Lagging patient accrual numbers for cancer clinical trials has always been an issue. In a previous post, I mentioned several reports that showed that the current system of enrollment for clinical trials just isn’t working for patients, researchers or sponsors from pharmaceutical companies.
In the current issue of the ASCO Post, Jim Omel, MD and Karl Schwartz, MFA have written a great article proposing a new type of clinical trial: A Patient-Selected Controlled Trial.
The authors explain that this approach is not meant to replace the randomized controlled trial design “when it’s feasible and ethical to use it”. They suggest that it be used as “an additional tool to consider when comparing treatments for cancer, such as (but not limited to) when the compared interventions have very different risks, or when both treatment protocols can be used off-study.”
The patient-selected controlled trial would let the patient decide whether to be randomly assigned to treatment or to choose the treatment arm they want to be in. Their decision would be based on their personal situation and, most often a detailed discussion with their physician.
This type of trial would most likely result in out of balance study arms. This shortcoming could be mitigated by factors such as the following:
- This patient-selected design would be more attractive to patients, resulting in larger studies and faster accrual.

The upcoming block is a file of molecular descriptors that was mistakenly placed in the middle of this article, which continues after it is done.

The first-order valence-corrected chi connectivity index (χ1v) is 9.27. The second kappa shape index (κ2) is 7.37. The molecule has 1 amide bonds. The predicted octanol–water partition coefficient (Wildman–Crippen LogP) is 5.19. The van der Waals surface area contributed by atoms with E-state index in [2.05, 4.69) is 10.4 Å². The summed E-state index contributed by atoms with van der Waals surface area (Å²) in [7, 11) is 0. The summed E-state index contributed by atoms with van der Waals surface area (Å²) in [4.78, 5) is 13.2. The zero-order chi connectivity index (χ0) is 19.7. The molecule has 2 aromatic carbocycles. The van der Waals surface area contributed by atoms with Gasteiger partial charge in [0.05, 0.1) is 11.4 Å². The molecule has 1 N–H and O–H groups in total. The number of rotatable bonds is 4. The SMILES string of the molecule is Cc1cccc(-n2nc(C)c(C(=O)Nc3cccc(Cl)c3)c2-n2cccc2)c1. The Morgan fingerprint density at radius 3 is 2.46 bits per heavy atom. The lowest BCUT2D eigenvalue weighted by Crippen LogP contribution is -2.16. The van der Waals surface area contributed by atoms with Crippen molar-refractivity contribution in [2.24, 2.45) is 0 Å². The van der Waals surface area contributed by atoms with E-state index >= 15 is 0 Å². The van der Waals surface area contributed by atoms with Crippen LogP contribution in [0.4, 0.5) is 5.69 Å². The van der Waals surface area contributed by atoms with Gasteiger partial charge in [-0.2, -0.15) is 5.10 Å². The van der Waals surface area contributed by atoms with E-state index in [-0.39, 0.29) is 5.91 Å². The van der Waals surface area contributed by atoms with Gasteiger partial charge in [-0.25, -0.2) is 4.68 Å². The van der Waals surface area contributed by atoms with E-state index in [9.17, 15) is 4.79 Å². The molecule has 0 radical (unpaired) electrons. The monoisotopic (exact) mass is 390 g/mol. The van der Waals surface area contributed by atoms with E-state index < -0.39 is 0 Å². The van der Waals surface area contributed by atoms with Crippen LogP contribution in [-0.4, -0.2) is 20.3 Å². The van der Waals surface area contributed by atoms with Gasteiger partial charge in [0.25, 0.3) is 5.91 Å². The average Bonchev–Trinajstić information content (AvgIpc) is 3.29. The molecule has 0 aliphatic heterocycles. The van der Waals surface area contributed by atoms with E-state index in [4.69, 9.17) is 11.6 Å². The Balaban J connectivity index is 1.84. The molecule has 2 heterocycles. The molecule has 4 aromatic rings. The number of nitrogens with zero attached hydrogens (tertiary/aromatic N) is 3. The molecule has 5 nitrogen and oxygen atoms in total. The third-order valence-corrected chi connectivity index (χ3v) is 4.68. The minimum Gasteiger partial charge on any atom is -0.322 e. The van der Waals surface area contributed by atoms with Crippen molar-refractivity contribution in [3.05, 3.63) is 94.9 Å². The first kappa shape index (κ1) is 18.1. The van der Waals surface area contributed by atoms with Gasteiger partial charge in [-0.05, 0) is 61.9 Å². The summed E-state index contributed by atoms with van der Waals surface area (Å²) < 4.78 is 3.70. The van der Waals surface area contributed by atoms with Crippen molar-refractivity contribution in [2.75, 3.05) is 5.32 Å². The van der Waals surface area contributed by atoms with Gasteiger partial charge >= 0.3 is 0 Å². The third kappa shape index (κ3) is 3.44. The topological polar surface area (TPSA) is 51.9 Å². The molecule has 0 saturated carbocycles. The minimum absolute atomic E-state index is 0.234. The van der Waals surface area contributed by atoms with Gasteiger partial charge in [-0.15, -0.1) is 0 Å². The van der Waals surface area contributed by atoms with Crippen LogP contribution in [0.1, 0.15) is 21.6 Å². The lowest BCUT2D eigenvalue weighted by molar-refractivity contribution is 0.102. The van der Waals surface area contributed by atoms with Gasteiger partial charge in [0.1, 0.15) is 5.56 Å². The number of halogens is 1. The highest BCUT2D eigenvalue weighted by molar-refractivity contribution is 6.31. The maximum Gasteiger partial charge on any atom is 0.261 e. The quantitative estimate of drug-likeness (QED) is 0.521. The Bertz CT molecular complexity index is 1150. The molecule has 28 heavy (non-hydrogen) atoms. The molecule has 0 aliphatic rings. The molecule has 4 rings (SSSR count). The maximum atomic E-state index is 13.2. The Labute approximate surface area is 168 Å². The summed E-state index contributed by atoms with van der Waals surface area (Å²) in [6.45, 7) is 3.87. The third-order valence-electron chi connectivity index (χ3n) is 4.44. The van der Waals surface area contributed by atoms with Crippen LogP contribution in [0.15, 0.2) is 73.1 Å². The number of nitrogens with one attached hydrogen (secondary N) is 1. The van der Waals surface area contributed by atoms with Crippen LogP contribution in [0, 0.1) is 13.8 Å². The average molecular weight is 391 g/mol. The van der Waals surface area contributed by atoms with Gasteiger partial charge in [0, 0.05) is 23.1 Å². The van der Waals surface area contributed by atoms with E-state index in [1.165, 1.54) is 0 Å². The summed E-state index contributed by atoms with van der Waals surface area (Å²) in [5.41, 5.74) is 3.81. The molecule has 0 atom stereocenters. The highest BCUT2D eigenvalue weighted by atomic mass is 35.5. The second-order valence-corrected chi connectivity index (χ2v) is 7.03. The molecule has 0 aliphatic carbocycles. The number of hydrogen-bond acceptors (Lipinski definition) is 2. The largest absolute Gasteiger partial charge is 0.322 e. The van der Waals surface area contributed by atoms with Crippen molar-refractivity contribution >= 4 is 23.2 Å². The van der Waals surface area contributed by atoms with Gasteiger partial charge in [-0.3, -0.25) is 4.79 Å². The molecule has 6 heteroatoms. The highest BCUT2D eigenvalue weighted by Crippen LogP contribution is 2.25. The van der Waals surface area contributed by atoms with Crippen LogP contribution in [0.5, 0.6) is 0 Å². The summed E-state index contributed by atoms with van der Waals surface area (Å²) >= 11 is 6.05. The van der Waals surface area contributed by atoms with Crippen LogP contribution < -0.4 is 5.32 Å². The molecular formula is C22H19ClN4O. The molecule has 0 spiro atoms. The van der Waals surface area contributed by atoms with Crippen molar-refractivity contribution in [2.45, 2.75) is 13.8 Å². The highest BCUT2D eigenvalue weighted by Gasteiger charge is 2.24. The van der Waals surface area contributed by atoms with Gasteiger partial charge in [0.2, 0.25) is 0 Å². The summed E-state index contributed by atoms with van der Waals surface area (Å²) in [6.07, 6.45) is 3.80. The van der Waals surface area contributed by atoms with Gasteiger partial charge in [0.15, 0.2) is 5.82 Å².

- Statisticians may be able to apply methods to achieve balance – such as limiting accrual in the rapidly enrolling arms
- Propensity scoring which can anticipate and account for confounding variables in order to adjust for bias may be used in this type of trial.
- Study doctors can provide or capture the reason for choosing one arm or the other, thereby helping to interpret outcomes and to determine whether a larger study is needed.
The authors argue their case in part by saying, “We should not let the perfect be ‘the enemy of the good’ – that is, insisting on perfection can result in no improvement at all” In other words, isn’t it better to have a good, complete patient-selected controlled trial with a bias that can be mitigated than wasting time, energy and finances on a randomized controlled trial that has to be terminated because no one shows up.
The authors conclude,
We submit that the patient-selected controlled trial is clearly superior to any randomized clinical trial that is never started because it’s judged to be unfeasible, or to any randomized controlled trial that is terminated because of poor enrollment. What good is a statistically perfect well-designed randomized controlled trial if no one signs up? We hope and expect that the patient-selected controlled trial provides another way to do good science while practicing good medicine.”
Please read the full article here and comment!